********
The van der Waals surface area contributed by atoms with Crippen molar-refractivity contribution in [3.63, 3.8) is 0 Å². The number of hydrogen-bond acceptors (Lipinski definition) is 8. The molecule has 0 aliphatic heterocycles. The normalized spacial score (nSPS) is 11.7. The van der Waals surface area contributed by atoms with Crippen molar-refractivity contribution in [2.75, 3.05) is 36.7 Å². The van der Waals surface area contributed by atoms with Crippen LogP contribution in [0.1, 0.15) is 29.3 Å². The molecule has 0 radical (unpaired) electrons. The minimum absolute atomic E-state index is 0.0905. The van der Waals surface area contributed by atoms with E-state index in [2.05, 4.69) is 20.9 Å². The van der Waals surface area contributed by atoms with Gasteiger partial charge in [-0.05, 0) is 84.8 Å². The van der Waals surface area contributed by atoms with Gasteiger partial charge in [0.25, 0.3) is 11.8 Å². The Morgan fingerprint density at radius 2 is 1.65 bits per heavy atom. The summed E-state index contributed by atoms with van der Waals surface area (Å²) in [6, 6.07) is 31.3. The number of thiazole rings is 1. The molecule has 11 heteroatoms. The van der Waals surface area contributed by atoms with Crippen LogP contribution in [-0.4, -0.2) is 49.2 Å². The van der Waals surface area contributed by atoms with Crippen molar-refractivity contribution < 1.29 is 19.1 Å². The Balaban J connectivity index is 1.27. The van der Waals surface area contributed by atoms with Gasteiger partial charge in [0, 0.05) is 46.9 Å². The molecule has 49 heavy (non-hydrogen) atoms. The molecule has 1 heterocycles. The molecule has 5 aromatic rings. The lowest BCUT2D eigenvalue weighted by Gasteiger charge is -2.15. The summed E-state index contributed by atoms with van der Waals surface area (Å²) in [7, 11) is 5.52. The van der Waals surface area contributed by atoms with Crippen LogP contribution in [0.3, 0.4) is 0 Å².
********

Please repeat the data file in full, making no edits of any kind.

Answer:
The van der Waals surface area contributed by atoms with Crippen molar-refractivity contribution in [3.63, 3.8) is 0 Å². The number of hydrogen-bond acceptors (Lipinski definition) is 8. The molecule has 0 aliphatic heterocycles. The normalized spacial score (nSPS) is 11.7. The van der Waals surface area contributed by atoms with Crippen molar-refractivity contribution in [2.75, 3.05) is 36.7 Å². The van der Waals surface area contributed by atoms with Crippen LogP contribution in [0.1, 0.15) is 29.3 Å². The molecule has 0 radical (unpaired) electrons. The minimum absolute atomic E-state index is 0.0905. The van der Waals surface area contributed by atoms with E-state index in [2.05, 4.69) is 20.9 Å². The van der Waals surface area contributed by atoms with Gasteiger partial charge in [-0.05, 0) is 84.8 Å². The van der Waals surface area contributed by atoms with Gasteiger partial charge in [0.25, 0.3) is 11.8 Å². The Morgan fingerprint density at radius 2 is 1.65 bits per heavy atom. The summed E-state index contributed by atoms with van der Waals surface area (Å²) in [6, 6.07) is 31.3. The number of thiazole rings is 1. The molecule has 11 heteroatoms. The van der Waals surface area contributed by atoms with Crippen LogP contribution in [-0.4, -0.2) is 49.2 Å². The van der Waals surface area contributed by atoms with Crippen molar-refractivity contribution < 1.29 is 19.1 Å². The Balaban J connectivity index is 1.27. The van der Waals surface area contributed by atoms with Gasteiger partial charge in [0, 0.05) is 46.9 Å². The molecule has 49 heavy (non-hydrogen) atoms. The molecule has 1 heterocycles. The molecule has 5 aromatic rings. The lowest BCUT2D eigenvalue weighted by Gasteiger charge is -2.15. The summed E-state index contributed by atoms with van der Waals surface area (Å²) in [7, 11) is 5.52. The van der Waals surface area contributed by atoms with Crippen LogP contribution in [0.3, 0.4) is 0 Å².